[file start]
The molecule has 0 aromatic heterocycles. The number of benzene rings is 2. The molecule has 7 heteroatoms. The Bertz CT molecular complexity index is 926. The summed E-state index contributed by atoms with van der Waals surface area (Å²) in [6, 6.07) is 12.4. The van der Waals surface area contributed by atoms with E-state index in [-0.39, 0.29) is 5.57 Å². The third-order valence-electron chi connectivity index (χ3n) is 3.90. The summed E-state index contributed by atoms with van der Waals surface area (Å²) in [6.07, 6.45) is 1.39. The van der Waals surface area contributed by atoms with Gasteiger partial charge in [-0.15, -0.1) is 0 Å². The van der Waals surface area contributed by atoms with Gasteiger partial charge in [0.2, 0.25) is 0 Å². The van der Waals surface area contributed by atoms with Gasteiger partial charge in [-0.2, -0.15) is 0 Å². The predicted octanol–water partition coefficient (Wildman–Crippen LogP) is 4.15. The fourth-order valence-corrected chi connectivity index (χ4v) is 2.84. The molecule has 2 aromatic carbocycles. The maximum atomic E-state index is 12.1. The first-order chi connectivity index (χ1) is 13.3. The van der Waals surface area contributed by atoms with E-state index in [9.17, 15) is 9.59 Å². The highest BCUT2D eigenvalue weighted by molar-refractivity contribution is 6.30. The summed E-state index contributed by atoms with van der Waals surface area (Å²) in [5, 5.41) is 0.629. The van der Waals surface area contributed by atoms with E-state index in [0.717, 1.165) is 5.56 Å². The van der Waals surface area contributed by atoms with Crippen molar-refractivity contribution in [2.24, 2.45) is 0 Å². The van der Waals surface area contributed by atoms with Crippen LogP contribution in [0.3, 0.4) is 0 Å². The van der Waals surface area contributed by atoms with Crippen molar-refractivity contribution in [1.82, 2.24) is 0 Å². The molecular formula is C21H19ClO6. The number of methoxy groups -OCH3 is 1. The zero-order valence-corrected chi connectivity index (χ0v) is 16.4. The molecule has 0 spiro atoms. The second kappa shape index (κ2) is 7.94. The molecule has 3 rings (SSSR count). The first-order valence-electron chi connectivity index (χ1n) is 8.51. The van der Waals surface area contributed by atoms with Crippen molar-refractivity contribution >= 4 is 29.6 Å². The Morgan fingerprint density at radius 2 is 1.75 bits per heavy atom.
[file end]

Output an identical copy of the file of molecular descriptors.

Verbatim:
The molecule has 0 aromatic heterocycles. The number of benzene rings is 2. The molecule has 7 heteroatoms. The Bertz CT molecular complexity index is 926. The summed E-state index contributed by atoms with van der Waals surface area (Å²) in [6, 6.07) is 12.4. The van der Waals surface area contributed by atoms with E-state index in [-0.39, 0.29) is 5.57 Å². The third-order valence-electron chi connectivity index (χ3n) is 3.90. The summed E-state index contributed by atoms with van der Waals surface area (Å²) in [6.07, 6.45) is 1.39. The van der Waals surface area contributed by atoms with Gasteiger partial charge in [-0.15, -0.1) is 0 Å². The van der Waals surface area contributed by atoms with Gasteiger partial charge in [0.2, 0.25) is 0 Å². The van der Waals surface area contributed by atoms with Gasteiger partial charge in [-0.2, -0.15) is 0 Å². The predicted octanol–water partition coefficient (Wildman–Crippen LogP) is 4.15. The fourth-order valence-corrected chi connectivity index (χ4v) is 2.84. The molecule has 2 aromatic carbocycles. The maximum atomic E-state index is 12.1. The first-order chi connectivity index (χ1) is 13.3. The van der Waals surface area contributed by atoms with E-state index in [9.17, 15) is 9.59 Å². The highest BCUT2D eigenvalue weighted by molar-refractivity contribution is 6.30. The summed E-state index contributed by atoms with van der Waals surface area (Å²) in [5, 5.41) is 0.629. The van der Waals surface area contributed by atoms with E-state index in [0.717, 1.165) is 5.56 Å². The van der Waals surface area contributed by atoms with Crippen molar-refractivity contribution in [2.24, 2.45) is 0 Å². The van der Waals surface area contributed by atoms with Crippen LogP contribution in [0.3, 0.4) is 0 Å². The van der Waals surface area contributed by atoms with Crippen molar-refractivity contribution in [1.82, 2.24) is 0 Å². The molecular formula is C21H19ClO6. The number of methoxy groups -OCH3 is 1. The zero-order valence-corrected chi connectivity index (χ0v) is 16.4. The molecule has 0 spiro atoms. The second kappa shape index (κ2) is 7.94. The molecule has 3 rings (SSSR count). The first-order valence-electron chi connectivity index (χ1n) is 8.51. The van der Waals surface area contributed by atoms with Crippen molar-refractivity contribution >= 4 is 29.6 Å². The Morgan fingerprint density at radius 2 is 1.75 bits per heavy atom.